- The Washington Times - Friday, July 27, 2007

Somebody may be pouting at the White House over the collapse of the comprehensive amnesty legislation.

For seven years, the Bush administration has been unable or unwilling to enforce the immigration laws, leading to an out-of-control deluge of illegal aliens across the nation’s Southern border. Suddenly, the feds are about to do what they said couldn’t be done.

They’ve been winking at employers who shrug at the widespread custom of taking prospective employees at their word that the Social Security card they offer is genuine, even when the employers suspect it is not and sometimes even when they know it is not. Don’t ask, don’t tell. Social Security cards are widely counterfeited in Mexico for sale to illegals about to cross the border. The Social Security Administration routinely warns employers when they discover suspicious numbers entered into its electronic database, but only now the feds are warning employers that they’re about to get serious about enforcement. Maybe.

Many employers, particularly restaurants, chicken pluckers like Tyson’s, Perdue, Pilgrim’s Pride and other low-pay companies, are suddenly terrified that they will shape up or pay enormous fines. Pilgrim’s Pride, one of the largest, has fired a hundred illegals with illegal cards at one plant in Texas, and warns that more firings are coming. The company, which employs 55,000 workers in the United States and Mexico, acknowledged that it dismissed some employees but won’t say how many or why, but a spokesman says “there undoubtedly will be additional terminations.” The fired workers have been replaced. This is curious, because we’ve been told by the amnesty advocates that illegal or not, the illegals are needed because they will do the jobs nobody else will do.

Enforcing the law is always a good thing to do, and a late conversion is better than no conversion at all. The federal government has always enforced the laws it wanted to enforce. You could ask segregationist school boards across the South of a generation ago. So the sudden White House enthusiasm for enforcing immigration law, doing what they said couldn’t be done, inevitably raises suspicions about why now. Maybe, say curious minds who want to know, there’s a spiteful message here to the millions of Americans who so unceremoniously put the president and his allies in Congress smartly in their place with the collapse of the immigration bill. Rarely has the Washington political establishment been so rudely — and effectively — slapped across the face and told to remember that public servants are, after all, servants of an impatient and long-suffering public. Lessons like this sting and smart, and the pols don’t like to be reminded of who they actually are. So the reply is rough and blunt: “You want enforcement? We’ll give you enforcement.”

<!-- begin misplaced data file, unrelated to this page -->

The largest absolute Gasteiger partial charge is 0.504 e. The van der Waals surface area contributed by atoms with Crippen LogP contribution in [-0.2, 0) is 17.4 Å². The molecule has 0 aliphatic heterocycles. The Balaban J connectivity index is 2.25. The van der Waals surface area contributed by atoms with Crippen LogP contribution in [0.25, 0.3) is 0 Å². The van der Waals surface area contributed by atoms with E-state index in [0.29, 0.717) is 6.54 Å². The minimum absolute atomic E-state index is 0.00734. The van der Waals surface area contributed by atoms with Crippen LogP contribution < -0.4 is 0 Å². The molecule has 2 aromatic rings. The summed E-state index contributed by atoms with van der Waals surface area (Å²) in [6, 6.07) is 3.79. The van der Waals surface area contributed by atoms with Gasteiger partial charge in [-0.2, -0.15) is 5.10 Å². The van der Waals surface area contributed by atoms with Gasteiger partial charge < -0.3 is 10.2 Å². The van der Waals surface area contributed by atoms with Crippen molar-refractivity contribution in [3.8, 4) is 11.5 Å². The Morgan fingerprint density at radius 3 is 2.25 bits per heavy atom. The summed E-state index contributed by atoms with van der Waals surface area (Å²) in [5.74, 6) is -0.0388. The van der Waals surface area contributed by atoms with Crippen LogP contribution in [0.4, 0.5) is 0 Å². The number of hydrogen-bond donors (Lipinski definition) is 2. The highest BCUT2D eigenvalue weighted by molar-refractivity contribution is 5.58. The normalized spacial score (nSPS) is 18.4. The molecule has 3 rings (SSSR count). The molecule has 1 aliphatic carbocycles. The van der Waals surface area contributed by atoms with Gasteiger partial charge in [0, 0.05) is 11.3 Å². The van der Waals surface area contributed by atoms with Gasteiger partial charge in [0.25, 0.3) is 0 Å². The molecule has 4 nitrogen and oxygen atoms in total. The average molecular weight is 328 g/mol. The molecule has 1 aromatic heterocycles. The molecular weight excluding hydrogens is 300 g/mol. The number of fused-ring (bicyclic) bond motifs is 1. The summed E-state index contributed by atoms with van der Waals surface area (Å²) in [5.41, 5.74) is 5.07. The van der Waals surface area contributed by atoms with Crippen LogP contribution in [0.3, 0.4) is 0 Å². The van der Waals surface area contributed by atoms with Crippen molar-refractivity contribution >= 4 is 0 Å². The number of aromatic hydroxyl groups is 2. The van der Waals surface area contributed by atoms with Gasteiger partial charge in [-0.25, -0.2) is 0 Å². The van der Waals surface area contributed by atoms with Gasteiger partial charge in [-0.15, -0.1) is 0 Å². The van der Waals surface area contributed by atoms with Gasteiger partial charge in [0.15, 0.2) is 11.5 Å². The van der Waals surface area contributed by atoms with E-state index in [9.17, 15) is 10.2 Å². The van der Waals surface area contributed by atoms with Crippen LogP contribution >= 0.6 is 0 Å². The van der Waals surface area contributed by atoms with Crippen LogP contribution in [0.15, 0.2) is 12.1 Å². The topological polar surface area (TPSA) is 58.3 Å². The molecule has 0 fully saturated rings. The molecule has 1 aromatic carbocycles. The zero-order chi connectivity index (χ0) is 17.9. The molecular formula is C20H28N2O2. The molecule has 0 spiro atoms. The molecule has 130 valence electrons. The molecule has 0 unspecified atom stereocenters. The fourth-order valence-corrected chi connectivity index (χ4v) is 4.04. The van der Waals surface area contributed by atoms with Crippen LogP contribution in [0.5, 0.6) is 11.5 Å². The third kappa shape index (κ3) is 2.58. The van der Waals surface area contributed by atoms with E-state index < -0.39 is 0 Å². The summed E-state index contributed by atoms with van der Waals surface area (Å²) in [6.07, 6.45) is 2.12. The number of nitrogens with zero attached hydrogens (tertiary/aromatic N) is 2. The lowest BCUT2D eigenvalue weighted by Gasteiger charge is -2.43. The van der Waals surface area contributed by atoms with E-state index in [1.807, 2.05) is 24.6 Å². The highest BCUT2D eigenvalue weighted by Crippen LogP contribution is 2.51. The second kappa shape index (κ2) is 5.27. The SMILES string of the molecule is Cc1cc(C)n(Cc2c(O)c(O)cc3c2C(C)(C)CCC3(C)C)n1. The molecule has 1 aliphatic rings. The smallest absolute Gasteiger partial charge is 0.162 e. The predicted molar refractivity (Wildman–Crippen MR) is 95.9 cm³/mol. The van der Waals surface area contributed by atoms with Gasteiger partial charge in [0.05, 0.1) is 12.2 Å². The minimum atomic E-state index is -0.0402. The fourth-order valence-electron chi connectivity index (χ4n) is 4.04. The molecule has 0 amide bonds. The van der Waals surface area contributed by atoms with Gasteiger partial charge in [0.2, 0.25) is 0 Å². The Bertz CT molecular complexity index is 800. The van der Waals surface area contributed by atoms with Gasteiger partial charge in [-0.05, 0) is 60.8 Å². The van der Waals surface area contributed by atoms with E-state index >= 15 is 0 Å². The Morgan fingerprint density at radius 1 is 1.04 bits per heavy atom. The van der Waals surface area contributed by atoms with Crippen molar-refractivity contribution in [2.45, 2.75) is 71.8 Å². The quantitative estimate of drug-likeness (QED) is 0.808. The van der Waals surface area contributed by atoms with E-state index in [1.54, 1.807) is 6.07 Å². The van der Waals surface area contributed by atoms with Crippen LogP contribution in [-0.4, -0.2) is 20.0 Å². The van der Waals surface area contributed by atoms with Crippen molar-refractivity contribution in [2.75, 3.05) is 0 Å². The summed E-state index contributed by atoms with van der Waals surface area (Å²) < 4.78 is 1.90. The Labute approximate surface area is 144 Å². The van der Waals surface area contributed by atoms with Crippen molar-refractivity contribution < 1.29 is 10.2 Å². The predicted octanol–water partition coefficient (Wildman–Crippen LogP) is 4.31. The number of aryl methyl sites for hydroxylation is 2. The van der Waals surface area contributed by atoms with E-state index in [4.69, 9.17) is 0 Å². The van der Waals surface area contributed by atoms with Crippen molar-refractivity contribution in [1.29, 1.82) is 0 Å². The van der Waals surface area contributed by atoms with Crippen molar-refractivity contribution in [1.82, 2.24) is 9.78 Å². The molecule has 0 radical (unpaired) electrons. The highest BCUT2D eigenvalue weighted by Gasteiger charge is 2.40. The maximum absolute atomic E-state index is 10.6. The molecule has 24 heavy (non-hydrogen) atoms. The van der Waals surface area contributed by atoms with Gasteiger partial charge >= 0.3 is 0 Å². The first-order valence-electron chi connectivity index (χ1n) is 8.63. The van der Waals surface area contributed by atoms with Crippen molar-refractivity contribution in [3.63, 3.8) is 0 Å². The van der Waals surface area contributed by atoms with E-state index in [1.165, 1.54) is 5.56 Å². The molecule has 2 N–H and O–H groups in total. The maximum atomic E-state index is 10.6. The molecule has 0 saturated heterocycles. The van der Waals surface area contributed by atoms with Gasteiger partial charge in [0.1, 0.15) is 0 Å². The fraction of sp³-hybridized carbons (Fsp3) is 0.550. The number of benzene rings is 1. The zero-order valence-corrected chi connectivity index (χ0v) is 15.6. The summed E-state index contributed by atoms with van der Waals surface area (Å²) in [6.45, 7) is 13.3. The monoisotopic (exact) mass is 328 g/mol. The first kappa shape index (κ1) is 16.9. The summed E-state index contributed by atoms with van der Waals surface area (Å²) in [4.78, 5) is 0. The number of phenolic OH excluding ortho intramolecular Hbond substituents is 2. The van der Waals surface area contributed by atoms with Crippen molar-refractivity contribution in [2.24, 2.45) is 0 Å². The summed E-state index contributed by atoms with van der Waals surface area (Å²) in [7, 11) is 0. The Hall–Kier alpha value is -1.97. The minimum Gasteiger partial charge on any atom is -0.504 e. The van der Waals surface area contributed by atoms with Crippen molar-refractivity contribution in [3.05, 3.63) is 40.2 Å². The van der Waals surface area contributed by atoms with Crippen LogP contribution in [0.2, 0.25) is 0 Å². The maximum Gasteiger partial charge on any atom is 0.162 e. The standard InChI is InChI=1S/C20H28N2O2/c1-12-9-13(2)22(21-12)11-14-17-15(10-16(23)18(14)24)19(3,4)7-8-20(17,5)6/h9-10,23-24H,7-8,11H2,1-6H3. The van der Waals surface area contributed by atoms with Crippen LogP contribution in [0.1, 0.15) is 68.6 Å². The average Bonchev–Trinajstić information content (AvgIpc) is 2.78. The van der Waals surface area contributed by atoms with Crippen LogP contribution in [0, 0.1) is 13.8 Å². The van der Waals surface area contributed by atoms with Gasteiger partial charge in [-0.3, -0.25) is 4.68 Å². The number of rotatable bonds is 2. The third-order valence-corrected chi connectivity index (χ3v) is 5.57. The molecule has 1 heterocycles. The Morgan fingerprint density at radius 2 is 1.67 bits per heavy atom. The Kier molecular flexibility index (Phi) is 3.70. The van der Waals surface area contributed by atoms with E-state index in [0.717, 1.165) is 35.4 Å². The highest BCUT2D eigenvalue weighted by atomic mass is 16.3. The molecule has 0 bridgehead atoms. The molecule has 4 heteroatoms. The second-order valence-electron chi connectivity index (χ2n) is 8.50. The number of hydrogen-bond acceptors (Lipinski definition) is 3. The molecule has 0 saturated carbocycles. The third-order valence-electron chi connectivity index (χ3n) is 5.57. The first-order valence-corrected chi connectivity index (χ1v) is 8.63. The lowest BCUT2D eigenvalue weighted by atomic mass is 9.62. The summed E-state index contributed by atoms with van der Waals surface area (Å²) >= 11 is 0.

The federal dog is determined, however, to sleep in the manger, to hoard the hay he won’t eat, just to keep the horse, who will, from getting any of it. Hundreds of towns and cities across America, suddenly responsible for hundreds of thousands of illegals who have flocked to where the low-paying scut work is available, have undertaken to do what the feds are meant to do, but can’t, or won’t.

Cities that once sought diversity, and told its cops to wink at illegal immigration for fear of being accused of “racial profiling,” are suddenly singing to a different sheet of music. No longer concerned about being called racists, bigots, nativists, traitors or other categories of boogermen, mayors and councilmen are telling the feds that if they can’t or won’t enforce the law, the towns, cities and counties will. “It’s reached the boiling point,” says Corey Stewart, the chairman of the Board of Supervisors in Prince William County, Va., which this week voted unanimously to enable county police to check the citizenship status of anyone they stop for other offenses or have “probable cause” to suspect of illegal entry into the United States, and, specifically, Prince William County. This sounds eminently reasonable to the reasonable among us.

The crackdown on employer scofflaws is so far only a threat, and a spokesman for the Immigration and Customs Enforcement agency says she doesn’t know when to expect the crackdown to actually begin. That’s when employers, like their illegal employees, will have to be alert, and ready to slip through the back door and make a run for it.

Wesley Pruden is editor in chief of The Times.

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